Sony introduced a slew of 3D games at E3. Existing PlayStation 3 consoles are already 3D-compatible, but to play 3D games, you need a 3D-compatible HDTV. Sony's logic is that 3D games will drive the sales of its 3D HDTVs, thus increasing overall corporate revenues. The only problem is that Sony isn't the only player in 3D HDTVs. Next week, Vizio, one of the leaders in low-priced HDTVs, will demonstrate two 3D HDTVs at the CES line show in New York City. One model will have a 55" active 3D display with Bluetooth-enabled 3D glasses and a 480Hz refresh rate; the other model will have a 65" passive display and use simple polarized lenses for the 3D effect.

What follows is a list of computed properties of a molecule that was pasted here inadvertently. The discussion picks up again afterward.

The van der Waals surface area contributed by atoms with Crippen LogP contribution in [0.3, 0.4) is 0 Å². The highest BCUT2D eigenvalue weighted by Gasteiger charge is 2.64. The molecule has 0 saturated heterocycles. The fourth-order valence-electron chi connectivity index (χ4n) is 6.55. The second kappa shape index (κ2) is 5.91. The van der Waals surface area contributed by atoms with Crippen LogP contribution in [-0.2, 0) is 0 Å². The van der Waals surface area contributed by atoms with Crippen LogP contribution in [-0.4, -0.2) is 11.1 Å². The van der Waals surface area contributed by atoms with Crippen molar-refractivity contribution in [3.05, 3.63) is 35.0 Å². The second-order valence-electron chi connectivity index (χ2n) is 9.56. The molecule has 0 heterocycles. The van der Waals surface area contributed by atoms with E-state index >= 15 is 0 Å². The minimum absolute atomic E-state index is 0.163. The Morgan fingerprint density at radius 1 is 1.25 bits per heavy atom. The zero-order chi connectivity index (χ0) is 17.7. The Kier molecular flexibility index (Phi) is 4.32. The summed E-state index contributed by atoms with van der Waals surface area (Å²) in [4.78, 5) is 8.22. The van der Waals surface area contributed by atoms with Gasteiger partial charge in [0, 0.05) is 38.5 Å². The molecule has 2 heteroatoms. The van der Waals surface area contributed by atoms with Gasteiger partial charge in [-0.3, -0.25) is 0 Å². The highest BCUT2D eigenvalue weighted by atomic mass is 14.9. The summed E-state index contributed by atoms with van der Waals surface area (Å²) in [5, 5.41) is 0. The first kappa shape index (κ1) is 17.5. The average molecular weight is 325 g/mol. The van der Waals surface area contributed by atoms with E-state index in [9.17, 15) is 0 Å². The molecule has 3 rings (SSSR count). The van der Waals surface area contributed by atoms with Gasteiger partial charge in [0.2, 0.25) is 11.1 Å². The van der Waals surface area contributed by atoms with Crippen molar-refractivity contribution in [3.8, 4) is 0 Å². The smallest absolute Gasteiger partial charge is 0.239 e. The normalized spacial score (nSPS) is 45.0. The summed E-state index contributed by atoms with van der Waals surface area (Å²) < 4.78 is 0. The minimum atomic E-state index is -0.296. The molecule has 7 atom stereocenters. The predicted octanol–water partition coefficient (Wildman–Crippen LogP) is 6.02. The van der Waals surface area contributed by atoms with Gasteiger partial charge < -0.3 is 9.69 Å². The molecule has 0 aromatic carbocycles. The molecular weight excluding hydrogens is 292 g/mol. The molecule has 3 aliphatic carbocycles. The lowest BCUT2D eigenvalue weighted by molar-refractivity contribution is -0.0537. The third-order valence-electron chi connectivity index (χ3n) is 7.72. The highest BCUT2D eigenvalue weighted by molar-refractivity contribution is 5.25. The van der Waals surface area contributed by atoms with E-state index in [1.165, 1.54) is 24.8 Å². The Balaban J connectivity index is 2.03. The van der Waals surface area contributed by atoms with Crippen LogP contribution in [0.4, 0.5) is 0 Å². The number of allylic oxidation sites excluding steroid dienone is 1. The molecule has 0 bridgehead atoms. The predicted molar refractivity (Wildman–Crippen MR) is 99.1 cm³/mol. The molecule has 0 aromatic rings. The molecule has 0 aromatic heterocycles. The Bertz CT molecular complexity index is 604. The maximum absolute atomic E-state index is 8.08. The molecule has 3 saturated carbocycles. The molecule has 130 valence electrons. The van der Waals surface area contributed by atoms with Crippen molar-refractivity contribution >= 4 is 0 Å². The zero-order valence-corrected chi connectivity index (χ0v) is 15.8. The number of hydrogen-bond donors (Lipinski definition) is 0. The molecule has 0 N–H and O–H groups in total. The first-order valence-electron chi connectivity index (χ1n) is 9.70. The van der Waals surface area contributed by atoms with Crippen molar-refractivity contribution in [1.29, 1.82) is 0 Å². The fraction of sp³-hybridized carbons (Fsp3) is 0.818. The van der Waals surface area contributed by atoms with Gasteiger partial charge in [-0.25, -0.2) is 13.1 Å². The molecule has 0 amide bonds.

Sony's goals with its 3D initiative are to spur a new wave of consumer electronics sales, and to insulate itself from competition. It may accomplish the first goal, but it's not going to escape the competitors who are plaguing it in the HDTV and Blu-Ray markets.